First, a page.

The ISM data illustrates part one of the two-part story, explaining why Powell and company continue to press firmly on the monetary policy brake. While inflation is indeed slowing, thanks in large part to that weakening economy, in stark contrast to the contraction theme seen elsewhere across the services and manufacturing data, the ISM business prices measure came in at a still-hot 67.6. The pace of price inflation is off the sultry highs of last summer, but prices remain an item significantly out of balance and very much in expansion territory. 

On a practical level, as Rabobank global strategist Michael Every has pointed out, despite a weakening economy, “nobody ever got fired for hiking rates when inflation is at 7%,” and chairman Powell insists that, even after eventually pausing on hikes, the Fed has learned history’s unambiguous lesson: Don’t ease monetary policy prematurely in an inflation fight. If you reignite the economy too soon, you reignite inflation. Policymakers then, like confused clowns, swiftly arrive right back where they started, but with a bigger inflation problem and even less credibility.

While history is clear on that point, the risk is now more elevated and less appreciated because of powerful factors indicating that a persistent secular shift toward higher levels of inflation has already occurred.

To a historically unprecedented degree, the financial economy has grown too large for the real economy to effectively service. Central bank policy of recent decades essentially created a backing of financial assets that incentivized a funneling of massive investment flows into the financial economy. Those flows came at the direct expense of sufficient investment into the real economy. For better or worse, environmental regulations and social pressures exacerbated the phenomenon. As HAI has pointed out in the past, these are critical factors contributing to the now chronic and structural commodity supply shortages—shortages that on balance will keep commodity prices relatively high.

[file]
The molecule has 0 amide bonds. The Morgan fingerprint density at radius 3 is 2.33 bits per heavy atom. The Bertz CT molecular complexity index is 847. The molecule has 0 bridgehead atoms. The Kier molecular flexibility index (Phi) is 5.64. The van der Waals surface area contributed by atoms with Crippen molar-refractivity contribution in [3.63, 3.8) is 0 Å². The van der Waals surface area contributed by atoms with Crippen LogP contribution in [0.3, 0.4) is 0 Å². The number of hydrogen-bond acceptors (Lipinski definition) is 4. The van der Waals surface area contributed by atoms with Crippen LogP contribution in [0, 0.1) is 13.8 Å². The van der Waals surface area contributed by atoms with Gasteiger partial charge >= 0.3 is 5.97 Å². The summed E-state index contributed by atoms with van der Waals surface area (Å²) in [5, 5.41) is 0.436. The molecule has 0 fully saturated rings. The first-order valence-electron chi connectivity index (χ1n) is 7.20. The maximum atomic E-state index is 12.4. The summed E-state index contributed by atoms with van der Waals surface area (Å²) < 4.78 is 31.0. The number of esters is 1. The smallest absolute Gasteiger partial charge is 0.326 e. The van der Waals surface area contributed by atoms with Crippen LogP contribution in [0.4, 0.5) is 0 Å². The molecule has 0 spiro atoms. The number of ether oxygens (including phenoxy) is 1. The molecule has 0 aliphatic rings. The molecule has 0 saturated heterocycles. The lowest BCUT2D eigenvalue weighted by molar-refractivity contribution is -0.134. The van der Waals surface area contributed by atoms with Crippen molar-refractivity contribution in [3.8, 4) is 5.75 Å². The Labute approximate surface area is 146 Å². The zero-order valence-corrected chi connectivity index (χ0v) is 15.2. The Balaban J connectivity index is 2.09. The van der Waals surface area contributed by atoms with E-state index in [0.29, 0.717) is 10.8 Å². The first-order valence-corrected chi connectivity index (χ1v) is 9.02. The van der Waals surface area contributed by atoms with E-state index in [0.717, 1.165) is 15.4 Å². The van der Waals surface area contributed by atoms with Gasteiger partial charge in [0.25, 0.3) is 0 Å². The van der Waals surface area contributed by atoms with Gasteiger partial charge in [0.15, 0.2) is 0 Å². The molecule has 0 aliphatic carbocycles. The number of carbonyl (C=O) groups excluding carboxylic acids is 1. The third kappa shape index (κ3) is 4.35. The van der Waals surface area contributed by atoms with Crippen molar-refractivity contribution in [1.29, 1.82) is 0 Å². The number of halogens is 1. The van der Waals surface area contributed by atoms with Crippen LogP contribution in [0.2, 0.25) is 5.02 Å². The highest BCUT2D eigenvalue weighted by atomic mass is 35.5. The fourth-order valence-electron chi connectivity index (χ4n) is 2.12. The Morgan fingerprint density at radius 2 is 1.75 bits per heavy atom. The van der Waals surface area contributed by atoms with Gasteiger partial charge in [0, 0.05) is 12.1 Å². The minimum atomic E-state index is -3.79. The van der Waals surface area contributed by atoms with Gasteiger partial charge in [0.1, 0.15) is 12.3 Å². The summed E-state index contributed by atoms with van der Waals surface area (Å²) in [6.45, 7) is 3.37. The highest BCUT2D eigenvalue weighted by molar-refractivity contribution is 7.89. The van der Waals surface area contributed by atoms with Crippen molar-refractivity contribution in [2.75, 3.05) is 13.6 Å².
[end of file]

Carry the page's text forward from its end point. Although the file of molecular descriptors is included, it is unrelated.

Natural resource supply shortages, however, are not the only contributors to a secular shift toward higher underlying inflation rates. As opposed to geopolitical cooperation, increased hostility and conflict is inherently inflationary. Resulting resource nationalism adds significant price pressures to preexisting resource shortages. It argues that, for now, we are past peak cheap natural resources. 

Just as globalization was disinflationary, the newly unfolding deglobalization dynamic is inflationary on a number of additional levels. Deglobalization likely means we are past peak cheap labor, and also means that the low-cost “just in time” inventory model will necessarily transition to a costlier but more resilient “just in case” model. All of these factors are likely to keep price inflation in a higher secular range than in the recent past. 

Consequently, higher interest rates and interest rate volatility are likely to be a secular reality as well. Within the context of this new backdrop of relatively higher inflation and interest rates, any false step into a premature easy policy pivot could be a devastating mistake with particularly incendiary consequences. Any increase in economic demand could have outsized upward price pressures.

As mentioned, a credibility-related policy constraint is the second part of the Fed’s hawkish story. The credibility crisis is on acute display at present in market pricing. Despite the Fed’s adamant, persistent, and consistent reiterations of hawkish guidance, the market isn’t cooperating and isn’t pricing it in. The market is ignoring the Fed, and is instead pricing in expectations for a lower-than-guided fed funds terminal rate and an anticipated pivot to interest rate cuts in 2023. 

As a consequence of the market’s more dovish policy outlook that effectively calls the Fed’s bluff, the Morgan Stanley Financial Conditions Index has eased by roughly 35% since late October. So, while the Fed keeps trying to tighten the monetary policy noose, the market keeps loosening it. Since October, the market is winning.

In this week’s FOMC meeting minutes, the Fed directly addressed this intensifying dynamic in the most direct manner yet. The Fed warned against “unwarranted” loosening of financial conditions, stating that such loosening would impede its inflation fighting efforts. The meeting minutes also revealed that Fed officials were worried about any “misperception” by financial markets of their actions. “Participants noted that, because monetary policy worked importantly through financial markets, an unwarranted easing in financial conditions, especially if driven by a misperception by the public of the committee’s reaction function, would complicate the committee’s effort to restore price stability.”